When Doug Schneider returned to Canada after his November 2008 trip to the Netherlands to visit Crystal Cable/Siltech, we talked at length about what he’d seen and heard. It was enlightening. Doug had been thoroughly impressed by what he’d heard in terms of audio quality, by what he’d seen of the manufacturing of audio products, and what he’d learned of the engineering behind it all. As it happened, I’d simultaneously been hot on Siltech’s trail, after a poster on the AV Science Forum thread suggested that the brand might be a great fit for my project -- he thought Siltech the best of the best. I contacted Gabi van der Kley and inquired about their products. To say that I was surprised at the e-mail conversation that ensued would be an understatement. Basically, it seemed that, in her opinion, Crystal Cable would indeed be the best fit for TWBAS 2009. After hearing more about what goes into these products, I had to agree.

According to Doug, the Crystal Cable operation includes significant investment in R&D as well as advanced manufacturing techniques. The alloys of silver and gold that Crystal Cable uses in their Dreamline series are proprietary to them, and their technical explanations of why they use those materials in the forms they’ve chosen appear solid. According to Crystal, their "conductors are optimized to minimize audio signal errors to nearly zero distortion over the entire audio spectrum and beyond. This is achieved by using a proprietary, annealed silver-gold metallurgy which minimizes crystal boundary-induced distortions (very close to truly amorphous levels). Although much debated if this is detectable, the common error made by skeptics is that they tend to analyze voltage distortions, since that is what most measuring equipment is designed to do. Not many people realize the importance of current-induced distortions. Compared to voltage distortions, these current distortions are several orders of magnitude higher, and are for the large part responsible for the deformation of sound from an audio cable. Crystal Cable subsequently sets new standards for audio performance by reducing current-induced distortion to vanishingly low levels."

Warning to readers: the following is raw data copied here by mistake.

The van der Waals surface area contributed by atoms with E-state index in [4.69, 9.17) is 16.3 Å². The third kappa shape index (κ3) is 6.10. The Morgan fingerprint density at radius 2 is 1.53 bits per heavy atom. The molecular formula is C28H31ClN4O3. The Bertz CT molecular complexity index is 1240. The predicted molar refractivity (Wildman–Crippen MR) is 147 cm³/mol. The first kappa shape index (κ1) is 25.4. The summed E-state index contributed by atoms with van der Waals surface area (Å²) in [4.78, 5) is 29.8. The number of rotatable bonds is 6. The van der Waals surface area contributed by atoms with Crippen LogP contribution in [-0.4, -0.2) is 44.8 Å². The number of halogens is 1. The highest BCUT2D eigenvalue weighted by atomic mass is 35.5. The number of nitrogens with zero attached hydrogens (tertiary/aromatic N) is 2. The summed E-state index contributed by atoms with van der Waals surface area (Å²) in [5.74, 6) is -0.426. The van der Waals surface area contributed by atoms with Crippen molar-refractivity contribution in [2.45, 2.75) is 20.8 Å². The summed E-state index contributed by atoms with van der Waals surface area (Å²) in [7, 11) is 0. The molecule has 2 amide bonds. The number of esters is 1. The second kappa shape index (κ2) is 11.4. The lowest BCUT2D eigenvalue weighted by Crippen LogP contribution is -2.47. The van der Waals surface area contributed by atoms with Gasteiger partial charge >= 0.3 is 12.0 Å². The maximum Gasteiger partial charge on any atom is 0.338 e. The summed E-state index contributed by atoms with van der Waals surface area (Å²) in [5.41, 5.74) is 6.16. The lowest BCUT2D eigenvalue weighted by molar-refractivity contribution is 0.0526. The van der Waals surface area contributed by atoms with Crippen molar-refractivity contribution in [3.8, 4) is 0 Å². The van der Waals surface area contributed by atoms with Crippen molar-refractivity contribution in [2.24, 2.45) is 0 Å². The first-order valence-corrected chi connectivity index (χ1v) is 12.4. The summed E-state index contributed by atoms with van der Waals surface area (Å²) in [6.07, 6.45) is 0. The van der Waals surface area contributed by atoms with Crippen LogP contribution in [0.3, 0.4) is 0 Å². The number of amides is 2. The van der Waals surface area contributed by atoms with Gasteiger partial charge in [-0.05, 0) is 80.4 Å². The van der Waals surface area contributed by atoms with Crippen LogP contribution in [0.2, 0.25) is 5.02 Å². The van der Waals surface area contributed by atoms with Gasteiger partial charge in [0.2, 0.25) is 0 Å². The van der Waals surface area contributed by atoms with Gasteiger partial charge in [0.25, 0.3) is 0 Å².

Having spent time with Gabi and her engineer husband, Edwin van der Kley, at the 2009 Consumer Electronics Show, I can tell you that they pour their hearts and minds into their products. I’m thrilled to include that level of enthusiasm and know how in TWBAS 2009.